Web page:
In connection therewith, last year they went a long way in developing an ultra sensitive method for capturing and sequencing HSV, which might also be useful to detect if there is any HSV left.  

Anyway, I suspect this question probably won't be a problem.

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MikeHerp
6 hours ago, BioHacker said:

Sure, GEN-003 testing had some placebo issues at different times, no one denies that. But the results for the vaccine were statistically significant - and the reductions in shedding were dose-dependent (which would not be the case if it was simply placebo effect).

My friend, it seems you have simply not read up well on GEN-003.  

If you had read carefully the link I posted--I post it again, you would have caught this part: "The 33 percent reduction in shedding at the higher dose (100 µg) is less than the 50 percent reduction at the lower dose. This is puzzling. "

So no, it didn't reduce shedding in a "dose dependent manner".  The company provided an explanation for this, stating that immunity stimulation occurs along a "U" curve, such that, if you over stimulate the antibodies, you might actually essentially tire them out. That explanation sounds plausible, but this was another issue which required another leap of faith.

If it had reduced shedding in a dose dependent manner, then obviously, they could have just gone with a 1000ug dose, instead of 100ug, and shedding would have been zero. and it would have been a functional cure.  It didn't work like that however.  Or anywhere close to it.

A cure or functional cure definitely won't take that long.  Companies like Sangamo have already been testing gene editing in humans, and the first CRISPR trial in humans is also now under way in the U.S. Yes there's still some risk that it could go terribly wrong or something, but I personally doubt it.  

HSV is linked to cancer through the increased risk of HIV acquisition.  This along makes it a worthy candidate for a cure, not even mentioning the other issues that HSV can cause.  What's more compelling about it is that, the meganucleases FHC is working with, seem to be really effective at eliminating HSV in vivo and the progress in efficacy, from 2-4% in 2016, to up to 90% announced this year, has been great. In many CRISPR treatments, they aren't able to do much more than a few percent of target cells edited.  

Meganucleases cause permanent elimination with just a single simple treatment, which is different from temporary suppression of symptoms which is the only point of current treatments. 

As Jerome mentioned, they anticipate human trials in the not too distant future. 

 

 

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Inevitablecur3

Jerome and his colleagues have also been collaborating with other institutions for quite some time on hsv as well. I think their knowledge and resources for curing this are the best out of anyone trying. He mentioned in one of his older videos that fred hutch was one of the pioneers to develop meganucleases. They are extremely small meaning they can fit into any viral vector and incredibly specific for the cleavage site. I think it’s only a matter of time before they see the fruits of their labor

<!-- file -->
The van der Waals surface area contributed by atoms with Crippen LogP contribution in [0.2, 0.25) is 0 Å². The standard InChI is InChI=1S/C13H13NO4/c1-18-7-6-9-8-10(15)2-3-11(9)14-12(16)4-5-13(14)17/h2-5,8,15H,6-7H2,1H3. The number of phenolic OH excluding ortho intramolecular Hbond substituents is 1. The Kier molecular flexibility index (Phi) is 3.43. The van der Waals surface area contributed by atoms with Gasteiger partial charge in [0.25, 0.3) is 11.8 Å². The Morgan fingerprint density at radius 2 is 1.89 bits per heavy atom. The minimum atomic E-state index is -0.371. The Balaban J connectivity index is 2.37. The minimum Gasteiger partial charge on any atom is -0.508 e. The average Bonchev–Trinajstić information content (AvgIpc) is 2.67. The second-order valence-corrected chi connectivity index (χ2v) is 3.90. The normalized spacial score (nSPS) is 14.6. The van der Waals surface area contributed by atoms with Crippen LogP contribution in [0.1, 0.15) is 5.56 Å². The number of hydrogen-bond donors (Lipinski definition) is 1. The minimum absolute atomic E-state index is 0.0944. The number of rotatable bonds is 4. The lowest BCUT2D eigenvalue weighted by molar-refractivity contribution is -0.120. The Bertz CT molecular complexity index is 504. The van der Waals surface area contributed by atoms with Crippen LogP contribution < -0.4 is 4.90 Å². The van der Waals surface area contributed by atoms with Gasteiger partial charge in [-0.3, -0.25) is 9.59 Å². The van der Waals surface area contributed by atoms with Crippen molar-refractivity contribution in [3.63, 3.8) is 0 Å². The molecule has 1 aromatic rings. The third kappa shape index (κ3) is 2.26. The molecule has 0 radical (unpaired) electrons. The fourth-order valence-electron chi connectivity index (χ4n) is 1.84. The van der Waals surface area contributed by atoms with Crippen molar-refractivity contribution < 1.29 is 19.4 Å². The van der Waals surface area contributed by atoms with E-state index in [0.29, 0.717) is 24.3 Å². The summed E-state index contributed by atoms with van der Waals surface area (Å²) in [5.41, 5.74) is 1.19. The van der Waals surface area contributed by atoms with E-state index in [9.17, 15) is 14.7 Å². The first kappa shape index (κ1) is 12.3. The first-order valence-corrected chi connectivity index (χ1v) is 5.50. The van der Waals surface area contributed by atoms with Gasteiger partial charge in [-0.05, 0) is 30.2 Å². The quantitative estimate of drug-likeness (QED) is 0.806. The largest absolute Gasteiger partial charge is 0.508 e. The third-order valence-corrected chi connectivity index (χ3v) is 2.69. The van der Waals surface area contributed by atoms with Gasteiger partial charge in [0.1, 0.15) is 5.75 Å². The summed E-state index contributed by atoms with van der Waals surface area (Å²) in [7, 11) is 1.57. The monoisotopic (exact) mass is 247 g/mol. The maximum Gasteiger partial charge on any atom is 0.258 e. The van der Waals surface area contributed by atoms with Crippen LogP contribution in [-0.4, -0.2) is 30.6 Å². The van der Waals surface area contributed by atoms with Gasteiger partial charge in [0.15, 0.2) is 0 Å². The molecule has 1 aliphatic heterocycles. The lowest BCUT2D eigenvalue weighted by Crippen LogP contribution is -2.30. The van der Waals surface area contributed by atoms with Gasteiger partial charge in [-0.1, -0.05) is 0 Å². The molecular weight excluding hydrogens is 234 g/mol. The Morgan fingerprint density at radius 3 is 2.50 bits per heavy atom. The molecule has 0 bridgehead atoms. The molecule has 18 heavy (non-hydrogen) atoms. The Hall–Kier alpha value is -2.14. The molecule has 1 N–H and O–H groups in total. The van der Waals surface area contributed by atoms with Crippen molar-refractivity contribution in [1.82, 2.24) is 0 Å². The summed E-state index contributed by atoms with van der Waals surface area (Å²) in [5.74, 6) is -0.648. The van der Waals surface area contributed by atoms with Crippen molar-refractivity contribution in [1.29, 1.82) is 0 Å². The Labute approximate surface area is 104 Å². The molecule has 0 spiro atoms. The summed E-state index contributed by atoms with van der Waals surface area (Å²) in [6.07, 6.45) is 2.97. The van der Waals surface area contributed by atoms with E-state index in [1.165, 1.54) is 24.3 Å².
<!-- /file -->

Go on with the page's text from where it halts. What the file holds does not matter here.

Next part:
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BioHacker

The issues you are citing with GEN-003 are the same for most vaccines. You cannot simply increase the dose and have a greater effect. At some point it becomes counter-productive, obviously. What I was referring to was the largely dose-dependent manner in which shedding is reduced from low doses of the vaccine up to the most effective dose. That would not be expected to happen if the vaccine was not effective (i.e. if it was placebo effect). That doesn't explain why the study had placebo group reductions in lesions or shedding at different points in the study, but the vaccine would appear to be effective at reducing shedding outside of that. It's one thing to be a Jerome homer, but it doesn't make sense to disregard incremental progress in favor of "elegant solutions" all the time.

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hi202020
Posted (edited)

Looks like the fundraiser on Fred Hutch's site has reached it's goal, plus some extra! 

$20,500 of the $20,000 goal has been achieved. 

I'm gonna donate another $500 now so they can see we're going above and beyond in our support! 

@MikeHerp I'm still curious about my question above - do you have a sense of when a human trial might start for HSV gene editing, and how long that trial would take? I referenced the human CRISPR trial at Upenn for cancer that won't conclude until about 2031. I'm hoping an HSV human trial wouldn't take as long - any thoughts?

 

Edited by hi202020

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MikeHerp
8 hours ago, Inevitablecur3 said:

Jerome and his colleagues have also been collaborating with other institutions for quite some time on hsv as well. I think their knowledge and resources for curing this are the best out of anyone trying. He mentioned in one of his older videos that fred hutch was one of the pioneers to develop meganucleases. They are extremely small meaning they can fit into any viral vector and incredibly specific for the cleavage site. I think it’s only a matter of time before they see the fruits of their labor

Yes, all this is correct.  FHC has had 3 Nobel prize winners on its faculty.  It's got a proven record of commercializing discoveries. Meganucleases are very specific, more so than CRISPR and their small size relative to CRISPR helps optimization.